• A brief report might provide an executive summary of a large study.

The maximum length for Brief Reports is 5,000 words including abstract, references, tables, and figures. If source materials are needed to evaluate a brief report manuscript, a copy should be included.

Correspondence regarding manuscripts for Research Reports or Brief Reports should be sent to

Patricio Herbst, JRME Editor,

Research Commentaries

The journal publishes brief (5,000 word), peer-reviewed commentaries on issues that reflect on mathematics education research as a field and steward its development. Research Commentaries differ from Research Reports in that their focus is not to present new findings or empirical results, but rather to comment on issues of interest to the broader research community. 

Research Commentaries are intended to engage the community and increase the breadth of topics addressed in JRME. Typically, Research Commentaries

  • address mathematics education research as a field and endeavor to move the field forward;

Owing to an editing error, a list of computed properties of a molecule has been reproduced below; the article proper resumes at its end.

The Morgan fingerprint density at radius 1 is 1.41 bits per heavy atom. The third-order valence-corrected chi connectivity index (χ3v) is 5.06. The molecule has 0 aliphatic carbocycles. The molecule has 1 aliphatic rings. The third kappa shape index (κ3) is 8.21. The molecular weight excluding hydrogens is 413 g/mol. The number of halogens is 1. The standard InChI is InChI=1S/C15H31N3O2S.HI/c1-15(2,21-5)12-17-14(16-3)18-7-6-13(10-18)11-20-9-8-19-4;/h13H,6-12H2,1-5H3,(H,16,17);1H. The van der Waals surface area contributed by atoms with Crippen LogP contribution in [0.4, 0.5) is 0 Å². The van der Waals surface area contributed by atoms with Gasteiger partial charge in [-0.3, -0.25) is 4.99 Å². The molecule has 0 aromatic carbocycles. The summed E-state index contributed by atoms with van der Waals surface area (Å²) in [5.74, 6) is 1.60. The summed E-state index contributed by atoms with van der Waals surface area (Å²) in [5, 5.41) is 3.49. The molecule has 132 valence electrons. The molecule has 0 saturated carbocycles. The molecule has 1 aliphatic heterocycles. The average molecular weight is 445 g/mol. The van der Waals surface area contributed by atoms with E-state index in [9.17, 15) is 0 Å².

• speak to the readers of the journal as an audience of researchers; and
  • speak in ways that have relevance to all mathematics education researchers, even when addressing a particular point or a particular subgroup.

Authors of Research Commentaries should share their perspectives while seeking to invite conversation and dialogue, rather than close off opportunities to learn from others, especially those whose work they might be critiquing. 

Foci of Research Commentaries vary widely. They may include, but are not restricted to the following:

  • Discussion of connections between research and NCTM-produced documents
  • Advances in research methods
  • Discussions of connections among research, policy, and practice
  • Analyses of trends in policies for funding research